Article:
Pages from Hunter Region in the Great War


First action: Australia takes New Guinea

When the call went out in Newcastle, in August 1914, for men with previous military experience to join a

combined navy and army force to fight for the British Empire, it didn’t take long for Hunter men to respond.

Five men signed up on August 11 – apparently the first Hunter men to enlist for overseas duty – and soon all

were on their way north as part of an expedition to capture potentially dangerous German wireless facilities

in New Guinea. The Australian Naval and Military Expeditionary Force of about 2000 men was sent to seize

and destroy the wireless stations. The mission was successful, although allegedly not well organised.

Though the Germans had not been expected to put up much of a fight, they built some fortifications

and fought, along with Melanesians, against the Australian invaders. They were forced to surrender by the

middle of September. Australia lost seven men in the fighting, while one German and 30 Melanesians were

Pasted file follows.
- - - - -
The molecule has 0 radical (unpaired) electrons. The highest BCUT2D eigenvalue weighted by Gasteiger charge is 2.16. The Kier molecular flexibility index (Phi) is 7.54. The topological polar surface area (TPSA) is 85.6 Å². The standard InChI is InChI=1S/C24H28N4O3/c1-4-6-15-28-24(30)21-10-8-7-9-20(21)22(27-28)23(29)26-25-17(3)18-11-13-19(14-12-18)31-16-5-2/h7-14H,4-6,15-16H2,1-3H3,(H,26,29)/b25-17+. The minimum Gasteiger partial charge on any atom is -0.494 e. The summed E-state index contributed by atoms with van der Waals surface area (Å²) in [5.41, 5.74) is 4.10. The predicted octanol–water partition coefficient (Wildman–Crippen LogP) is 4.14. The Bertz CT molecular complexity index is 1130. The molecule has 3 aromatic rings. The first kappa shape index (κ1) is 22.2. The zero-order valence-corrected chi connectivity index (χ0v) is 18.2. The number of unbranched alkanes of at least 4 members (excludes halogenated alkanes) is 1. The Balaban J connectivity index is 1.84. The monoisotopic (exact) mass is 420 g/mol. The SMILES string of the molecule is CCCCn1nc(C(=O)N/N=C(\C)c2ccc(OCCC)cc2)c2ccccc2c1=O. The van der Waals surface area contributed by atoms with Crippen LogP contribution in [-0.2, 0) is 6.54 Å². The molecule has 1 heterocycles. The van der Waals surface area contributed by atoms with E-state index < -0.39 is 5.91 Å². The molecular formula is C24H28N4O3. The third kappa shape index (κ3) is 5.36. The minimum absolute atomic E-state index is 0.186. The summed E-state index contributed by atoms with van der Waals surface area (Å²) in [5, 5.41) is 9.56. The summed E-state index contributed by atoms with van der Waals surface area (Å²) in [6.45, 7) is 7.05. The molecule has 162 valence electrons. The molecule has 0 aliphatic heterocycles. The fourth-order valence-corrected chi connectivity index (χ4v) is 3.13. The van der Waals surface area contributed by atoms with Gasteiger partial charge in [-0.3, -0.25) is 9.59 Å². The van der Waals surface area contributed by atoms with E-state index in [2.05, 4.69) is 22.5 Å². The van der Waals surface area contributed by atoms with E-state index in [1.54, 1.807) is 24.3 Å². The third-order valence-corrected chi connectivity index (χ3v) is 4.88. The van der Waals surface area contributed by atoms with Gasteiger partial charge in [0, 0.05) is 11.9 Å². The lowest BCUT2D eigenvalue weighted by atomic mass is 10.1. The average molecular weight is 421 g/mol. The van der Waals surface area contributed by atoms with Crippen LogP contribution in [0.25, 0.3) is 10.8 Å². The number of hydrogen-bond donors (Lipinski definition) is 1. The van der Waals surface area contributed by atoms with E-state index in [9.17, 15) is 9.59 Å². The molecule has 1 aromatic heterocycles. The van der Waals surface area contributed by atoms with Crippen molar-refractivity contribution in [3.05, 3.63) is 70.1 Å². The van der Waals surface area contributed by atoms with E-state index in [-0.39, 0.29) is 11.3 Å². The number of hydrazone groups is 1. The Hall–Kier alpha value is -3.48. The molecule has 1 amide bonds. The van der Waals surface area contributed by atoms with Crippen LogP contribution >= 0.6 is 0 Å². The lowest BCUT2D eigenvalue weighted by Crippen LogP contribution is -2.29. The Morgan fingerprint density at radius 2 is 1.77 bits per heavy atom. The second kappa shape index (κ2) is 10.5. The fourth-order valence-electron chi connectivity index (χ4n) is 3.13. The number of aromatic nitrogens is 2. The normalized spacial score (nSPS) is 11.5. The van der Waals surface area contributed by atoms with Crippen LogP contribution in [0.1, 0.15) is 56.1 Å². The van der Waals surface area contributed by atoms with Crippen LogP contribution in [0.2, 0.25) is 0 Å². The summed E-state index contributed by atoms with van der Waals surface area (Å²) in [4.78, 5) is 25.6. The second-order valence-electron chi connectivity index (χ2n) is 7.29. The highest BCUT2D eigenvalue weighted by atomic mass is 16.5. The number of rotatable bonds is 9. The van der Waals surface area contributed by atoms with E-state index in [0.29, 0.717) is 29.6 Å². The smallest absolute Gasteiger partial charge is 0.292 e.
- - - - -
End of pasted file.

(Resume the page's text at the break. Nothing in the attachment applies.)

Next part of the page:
killed. The Australian submarine AE1 was also lost while on patrol off Rabaul, with the loss of 35 crew.

In 2014 a collection of glass plate negatives was unearthed in Newcastle that shed valuable new light

on the short and successful campaign. Some of the photographs were taken by

Thomas James Rodoni, himself a member of the volunteer force, who was in New

Guinea for five months following the takeover.

Rodoni (pictured at left) was a trained toolmaker, born in Victoria in 1882. He

worked in the government small arms factory at Lithgow in 1915 to 1916 and

was recorded as having worked in Newcastle’s state dockyard (Walsh Island) in

1919. He worked as a general engineer in Newcastle after the war, and was killed

in a car accident in 1956. The Rodoni glass plate negatives – including some that

appear to have been looted from Germans in New Guinea – are preserved in the

archives of the University of Newcastle.


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